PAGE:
11 January 2024- Attorney General Michelle Henry announced today the launch of the office’s first-ever Human Trafficking Section, to address and bolster statewide efforts to effectively investigate and prosecute human trafficking cases and facilitate assistance for victims.
The announcement comes during Human Trafficking Prevention Month, a time designated to educate the public about human trafficking and the role they can play in preventing and responding to human trafficking. As part of the effort to raise awareness on the topic, Executive Deputy Attorney General Michele Kelly Walsh and Chief Deputy Attorney General Heather Castellino will testify on January 11 at a Senate Policy Committee Hearing about prevention and enforcement efforts happening statewide.
“Human trafficking takes many forms, often exploiting the vulnerabilities of people in need, leaving them with lasting devastation and trauma,” said Attorney General Henry. “I am proud to announce our office’s new section dedicated solely to human trafficking, and look forward to continuing our work with local, state, and federal partners who are making monumental strides to bring these heinous crimes out of the shadows.”
The Human Trafficking Section will be led by Chief Deputy Attorney General Heather Castellino. The section will take a multidisciplinary approach to tackle human trafficking, which impacts nearly every community in the Commonwealth.
The section will continue to work closely with local, state, and federal agencies to investigate and prosecute human trafficking crimes. Victims are often moved across jurisdictional lines, making collaboration among agencies critical in investigating and holding offenders accountable.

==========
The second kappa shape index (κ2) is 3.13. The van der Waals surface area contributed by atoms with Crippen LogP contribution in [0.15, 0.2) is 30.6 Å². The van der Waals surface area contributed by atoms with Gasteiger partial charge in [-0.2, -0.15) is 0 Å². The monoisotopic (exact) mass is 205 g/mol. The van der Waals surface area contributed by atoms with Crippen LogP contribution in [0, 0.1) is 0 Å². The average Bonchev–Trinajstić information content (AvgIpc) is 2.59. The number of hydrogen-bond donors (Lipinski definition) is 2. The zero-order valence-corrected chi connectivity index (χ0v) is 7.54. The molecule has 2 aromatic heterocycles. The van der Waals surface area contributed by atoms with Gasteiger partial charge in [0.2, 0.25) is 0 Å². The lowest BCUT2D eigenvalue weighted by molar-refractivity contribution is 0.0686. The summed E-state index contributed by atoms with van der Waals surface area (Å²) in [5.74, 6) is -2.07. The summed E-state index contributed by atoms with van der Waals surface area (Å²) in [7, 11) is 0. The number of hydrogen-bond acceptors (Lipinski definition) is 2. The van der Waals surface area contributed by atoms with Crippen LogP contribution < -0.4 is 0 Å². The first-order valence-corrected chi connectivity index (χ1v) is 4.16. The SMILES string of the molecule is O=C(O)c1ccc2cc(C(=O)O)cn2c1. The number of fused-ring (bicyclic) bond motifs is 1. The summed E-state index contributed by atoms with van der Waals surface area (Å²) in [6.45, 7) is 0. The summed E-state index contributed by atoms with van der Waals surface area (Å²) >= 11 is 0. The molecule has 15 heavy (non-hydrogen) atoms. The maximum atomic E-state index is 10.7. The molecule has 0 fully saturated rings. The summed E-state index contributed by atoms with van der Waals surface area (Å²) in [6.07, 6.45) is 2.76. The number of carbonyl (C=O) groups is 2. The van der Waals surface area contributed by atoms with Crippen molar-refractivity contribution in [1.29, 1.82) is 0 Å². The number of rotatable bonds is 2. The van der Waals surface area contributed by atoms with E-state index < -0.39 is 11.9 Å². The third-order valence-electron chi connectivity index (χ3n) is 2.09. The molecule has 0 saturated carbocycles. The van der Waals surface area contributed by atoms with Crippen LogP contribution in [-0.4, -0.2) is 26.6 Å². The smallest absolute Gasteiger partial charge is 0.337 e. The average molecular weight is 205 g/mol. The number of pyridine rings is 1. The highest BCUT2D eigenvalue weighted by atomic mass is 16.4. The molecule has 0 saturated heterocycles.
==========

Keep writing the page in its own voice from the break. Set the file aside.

Additionally, the section will continue education and outreach efforts on the topic, and participate in conferences, symposiums, and presentations of case studies. The section will work internally and externally to train individuals to recognize signs of sex trafficking as they occur, and implement the best practices to address a trafficking situation once it has been identified. As part of that effort, the Office of Attorney General participated in producing an educational podcast for Uber drivers, focused on identifying a potential victim of human trafficking and what actions to take when they suspect someone is in a potentially dangerous situation. The podcast was moderated by Attorney General Henry and will be released by Uber later this month.
In the past year, the Office of Attorney General prosecuted multiple serious cases related to human trafficking, including the examples below:
In April, the office, along with the Pennsylvania State Police, arrested Joseph “Jay” Pulizzi for operating a human trafficking ring across multiple Pennsylvania counties. Pulizzi used promises of money, housing, and security to exploit at least seven victims, many of whom suffered from substance use disorders, homelessness, and other hardships. This case is a textbook example of the tactics often used by human traffickers to deceive vulnerable women into exploitative sex “work” and control them with threats and violence.
In February of last year, a Berks County man, Hector Rivera, was convicted of 15 charges related to trafficking a young woman in his community. Rivera exploited the woman’s battle with addiction and then coerced her to have sex with men in exchange for money. Rivera kept all of the money from these transactions for himself. In May, he was sentenced to 33 ½ to 69 years in prison, ensuring that he can no longer take advantage of vulnerable individuals.
If you are a victim of human trafficking and need help or suspect that someone else is a victim, please contact the Pennsylvania State Police Human Trafficking Hotline at 1-888-292-1919; email email@example.com; or contact the National Human Trafficking Resource Center Hotline by calling or texting 233733 (befree) to 1-888-373-7888.